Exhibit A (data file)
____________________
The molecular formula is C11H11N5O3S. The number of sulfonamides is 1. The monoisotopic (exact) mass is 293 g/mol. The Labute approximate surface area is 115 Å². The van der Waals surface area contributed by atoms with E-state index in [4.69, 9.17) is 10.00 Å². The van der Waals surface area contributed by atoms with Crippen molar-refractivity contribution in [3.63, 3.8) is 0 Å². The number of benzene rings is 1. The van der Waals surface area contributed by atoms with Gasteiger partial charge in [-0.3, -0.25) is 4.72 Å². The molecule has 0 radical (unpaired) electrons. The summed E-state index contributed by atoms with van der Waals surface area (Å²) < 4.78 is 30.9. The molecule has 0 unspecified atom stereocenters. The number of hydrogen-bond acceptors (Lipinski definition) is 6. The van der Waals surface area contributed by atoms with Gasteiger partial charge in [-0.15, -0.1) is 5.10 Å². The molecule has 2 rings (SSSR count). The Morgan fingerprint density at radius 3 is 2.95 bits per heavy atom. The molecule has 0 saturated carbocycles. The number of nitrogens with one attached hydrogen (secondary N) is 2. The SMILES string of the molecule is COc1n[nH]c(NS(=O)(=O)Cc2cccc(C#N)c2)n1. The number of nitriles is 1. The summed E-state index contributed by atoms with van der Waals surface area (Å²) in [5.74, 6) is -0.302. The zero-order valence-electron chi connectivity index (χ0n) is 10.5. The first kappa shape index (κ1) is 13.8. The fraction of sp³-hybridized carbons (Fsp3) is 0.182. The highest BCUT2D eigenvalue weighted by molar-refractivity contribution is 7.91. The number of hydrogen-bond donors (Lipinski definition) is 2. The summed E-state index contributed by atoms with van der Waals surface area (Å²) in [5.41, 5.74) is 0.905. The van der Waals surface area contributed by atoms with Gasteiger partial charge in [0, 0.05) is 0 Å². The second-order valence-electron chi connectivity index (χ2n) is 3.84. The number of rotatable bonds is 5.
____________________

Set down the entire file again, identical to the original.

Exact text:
The molecular formula is C11H11N5O3S. The number of sulfonamides is 1. The monoisotopic (exact) mass is 293 g/mol. The Labute approximate surface area is 115 Å². The van der Waals surface area contributed by atoms with E-state index in [4.69, 9.17) is 10.00 Å². The van der Waals surface area contributed by atoms with Crippen molar-refractivity contribution in [3.63, 3.8) is 0 Å². The number of benzene rings is 1. The van der Waals surface area contributed by atoms with Gasteiger partial charge in [-0.3, -0.25) is 4.72 Å². The molecule has 0 radical (unpaired) electrons. The summed E-state index contributed by atoms with van der Waals surface area (Å²) < 4.78 is 30.9. The molecule has 0 unspecified atom stereocenters. The number of hydrogen-bond acceptors (Lipinski definition) is 6. The van der Waals surface area contributed by atoms with Gasteiger partial charge in [-0.15, -0.1) is 5.10 Å². The molecule has 2 rings (SSSR count). The Morgan fingerprint density at radius 3 is 2.95 bits per heavy atom. The molecule has 0 saturated carbocycles. The number of nitrogens with one attached hydrogen (secondary N) is 2. The SMILES string of the molecule is COc1n[nH]c(NS(=O)(=O)Cc2cccc(C#N)c2)n1. The number of nitriles is 1. The summed E-state index contributed by atoms with van der Waals surface area (Å²) in [5.74, 6) is -0.302. The zero-order valence-electron chi connectivity index (χ0n) is 10.5. The first kappa shape index (κ1) is 13.8. The fraction of sp³-hybridized carbons (Fsp3) is 0.182. The highest BCUT2D eigenvalue weighted by molar-refractivity contribution is 7.91. The number of hydrogen-bond donors (Lipinski definition) is 2. The summed E-state index contributed by atoms with van der Waals surface area (Å²) in [5.41, 5.74) is 0.905. The van der Waals surface area contributed by atoms with Gasteiger partial charge in [0, 0.05) is 0 Å². The second-order valence-electron chi connectivity index (χ2n) is 3.84. The number of rotatable bonds is 5.